The Former Legation District

M. A. Aldrich

in The Search for a Vanishing Beijing

Published by Hong Kong University Press

Published in print March 2008 | ISBN: 9789622097773
Published online September 2011 | e-ISBN: 9789882207585 | DOI:
The Former Legation District

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In the early twentieth century, Peking had another walled district that was not built on the initiative of Yong Le or his successors. It enclosed a rectangular area running along the east side of Tian An Men Square and in an easterly direction along Chang An Avenue. At the intersection with Chong Wen Men Nei Avenue, the wall turned south. The old Tartar City wall served as the southern boundary. Within these walls, a wholly foreign city came into existence, only to disappear with the rise of the PRC. No traces remain of the wall of the former Legation District, though there are a few buildings scattered in this neighborhood that call to mind a long dead world. In the Ming era, this area was known by the main street that ran along the north of the Tartar wall, the East Alley For Rice Exchange. Beyond the gates of the Legation District, the Boxer Movement gained momentum. During the Boxer Debacle, the British and Japanese legations were the northern barricades. As each year goes by, more and more of the sights in the former Legation District disappear.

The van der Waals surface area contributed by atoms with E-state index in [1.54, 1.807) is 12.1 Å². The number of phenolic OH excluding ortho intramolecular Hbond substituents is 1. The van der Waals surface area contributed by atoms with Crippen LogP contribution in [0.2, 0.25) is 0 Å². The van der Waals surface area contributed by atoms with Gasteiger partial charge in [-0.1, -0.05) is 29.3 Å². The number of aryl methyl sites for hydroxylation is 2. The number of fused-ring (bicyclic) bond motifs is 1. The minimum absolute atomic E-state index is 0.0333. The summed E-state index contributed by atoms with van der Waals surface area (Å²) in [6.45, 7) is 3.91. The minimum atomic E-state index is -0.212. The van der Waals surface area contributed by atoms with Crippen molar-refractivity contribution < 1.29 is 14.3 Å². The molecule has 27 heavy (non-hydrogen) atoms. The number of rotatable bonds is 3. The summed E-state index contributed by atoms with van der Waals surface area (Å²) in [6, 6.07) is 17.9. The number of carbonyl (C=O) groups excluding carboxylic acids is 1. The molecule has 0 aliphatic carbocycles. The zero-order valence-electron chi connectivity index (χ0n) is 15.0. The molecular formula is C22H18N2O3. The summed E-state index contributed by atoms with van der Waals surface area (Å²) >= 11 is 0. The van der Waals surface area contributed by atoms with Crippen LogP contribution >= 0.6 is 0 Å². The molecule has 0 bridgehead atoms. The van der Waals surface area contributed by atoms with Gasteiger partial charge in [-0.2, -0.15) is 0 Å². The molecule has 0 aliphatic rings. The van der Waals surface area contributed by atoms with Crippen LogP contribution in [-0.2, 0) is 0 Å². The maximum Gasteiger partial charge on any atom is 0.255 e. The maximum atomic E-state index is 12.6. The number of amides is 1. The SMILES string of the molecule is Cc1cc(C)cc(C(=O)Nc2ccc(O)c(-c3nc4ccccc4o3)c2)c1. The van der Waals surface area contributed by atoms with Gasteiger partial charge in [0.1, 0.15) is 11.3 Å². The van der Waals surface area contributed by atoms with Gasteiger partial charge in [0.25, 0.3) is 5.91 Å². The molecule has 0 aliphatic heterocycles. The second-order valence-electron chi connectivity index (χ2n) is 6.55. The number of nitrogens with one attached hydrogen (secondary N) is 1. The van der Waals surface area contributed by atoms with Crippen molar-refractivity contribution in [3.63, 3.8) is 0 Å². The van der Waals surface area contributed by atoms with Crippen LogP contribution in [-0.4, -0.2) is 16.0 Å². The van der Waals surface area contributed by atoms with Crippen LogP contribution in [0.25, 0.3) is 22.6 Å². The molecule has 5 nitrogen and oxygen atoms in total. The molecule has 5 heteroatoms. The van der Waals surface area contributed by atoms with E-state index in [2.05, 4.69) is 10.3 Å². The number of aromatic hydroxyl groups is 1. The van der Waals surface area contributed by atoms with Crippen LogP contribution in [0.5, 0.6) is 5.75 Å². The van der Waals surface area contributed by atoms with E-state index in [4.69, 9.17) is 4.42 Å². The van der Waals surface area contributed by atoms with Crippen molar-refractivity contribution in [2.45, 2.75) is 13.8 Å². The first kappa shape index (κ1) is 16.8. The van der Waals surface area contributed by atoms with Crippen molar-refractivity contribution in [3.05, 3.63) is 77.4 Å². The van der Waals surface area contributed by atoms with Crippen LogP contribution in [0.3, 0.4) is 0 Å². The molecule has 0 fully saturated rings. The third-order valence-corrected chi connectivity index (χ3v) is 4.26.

Keywords: Legation District; Peking; Tian An Men Square; Chang An Avenue; Chong Wen Men Nei Avenue; Boxer Movement; Tartar wall

Chapter.  5913 words.  Illustrated.

Subjects: Asian History

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